Lucie and Luke Meiers‘ soft minimalism also applies to their menswear collections at Jil Sander. This time, however, the designers seem to be a bit more serious than usual. Between their enveloping wool coats, elongated tailoring, roomy knitwear, fluid overshirts and comforting knitted collars, a more abstract interpretation of our wardrobe mindset than mere ‘comfort-wear’ took shape. Clinical wellies in dusty tonal colors evoked those worn with quarantine suits in science fiction and leather sashes easily conjured visions of spaceship uniforms. Most expressive of the feeling were woven metal necklaces and breastplates, and primitive pendants that spelled out “Mother.” References aside, the pieces spelled out the emotions of solitude and loss of familial contact the designers perceived over the time. “The letter forms are very simple. It’s the feeling he could have just found the metal and made it himself. But it’s very close on his body,” Lucie said. Sewn onto coats and knitwear were panels of frayed canvas printed with photographic portraits of flamboyant young female art students at the Bauhaus shot by Florence Henri in the 1920s. Worn by the un-eccentric young men that made up the cast, the effect wasn’t camp but very human; the male idea, perhaps, of missing a formidable female family member or friend. “It’s a show of familial affection,” Luke noted. The Meiers’ earnest design practice can feel stark or cold, but between its muted colors and themes of loneliness and longing there was an expressed emotional core to this collection that gave it warmth. “There’s a certain personal approach here. I try most of the things on, and I wear most of the pieces,” Luke said.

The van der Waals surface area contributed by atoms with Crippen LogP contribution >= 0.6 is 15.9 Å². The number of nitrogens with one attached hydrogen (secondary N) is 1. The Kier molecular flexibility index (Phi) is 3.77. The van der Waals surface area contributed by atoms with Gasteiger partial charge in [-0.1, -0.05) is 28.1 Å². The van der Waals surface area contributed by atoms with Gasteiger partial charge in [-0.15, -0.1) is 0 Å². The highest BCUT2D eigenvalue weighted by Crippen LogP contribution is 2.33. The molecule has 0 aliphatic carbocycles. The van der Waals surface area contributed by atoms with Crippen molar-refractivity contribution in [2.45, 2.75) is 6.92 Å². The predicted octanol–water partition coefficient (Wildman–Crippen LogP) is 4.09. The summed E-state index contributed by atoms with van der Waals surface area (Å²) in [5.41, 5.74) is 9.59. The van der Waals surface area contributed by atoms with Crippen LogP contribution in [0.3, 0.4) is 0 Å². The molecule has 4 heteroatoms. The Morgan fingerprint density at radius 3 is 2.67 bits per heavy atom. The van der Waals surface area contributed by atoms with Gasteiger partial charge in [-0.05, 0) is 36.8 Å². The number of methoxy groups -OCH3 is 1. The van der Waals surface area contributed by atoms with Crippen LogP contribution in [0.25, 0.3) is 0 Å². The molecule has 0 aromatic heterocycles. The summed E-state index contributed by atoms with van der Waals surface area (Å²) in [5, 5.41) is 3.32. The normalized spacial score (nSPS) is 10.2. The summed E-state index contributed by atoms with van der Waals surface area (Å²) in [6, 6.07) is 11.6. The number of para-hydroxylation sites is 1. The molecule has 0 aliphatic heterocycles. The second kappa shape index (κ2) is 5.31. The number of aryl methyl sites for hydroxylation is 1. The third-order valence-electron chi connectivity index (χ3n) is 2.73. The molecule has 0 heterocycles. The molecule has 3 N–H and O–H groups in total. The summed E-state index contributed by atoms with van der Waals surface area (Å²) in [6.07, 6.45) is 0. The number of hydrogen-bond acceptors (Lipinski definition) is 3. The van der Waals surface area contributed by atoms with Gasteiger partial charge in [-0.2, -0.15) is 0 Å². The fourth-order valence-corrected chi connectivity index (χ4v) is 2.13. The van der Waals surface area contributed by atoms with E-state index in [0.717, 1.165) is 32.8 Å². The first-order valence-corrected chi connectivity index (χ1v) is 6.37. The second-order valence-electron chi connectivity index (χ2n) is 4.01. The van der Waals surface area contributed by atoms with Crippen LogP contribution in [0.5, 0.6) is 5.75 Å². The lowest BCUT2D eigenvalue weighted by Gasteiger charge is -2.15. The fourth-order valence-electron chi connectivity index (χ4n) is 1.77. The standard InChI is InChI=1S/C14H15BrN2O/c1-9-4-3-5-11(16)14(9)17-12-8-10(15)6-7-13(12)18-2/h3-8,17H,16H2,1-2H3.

Collage by Edward Kanarecki.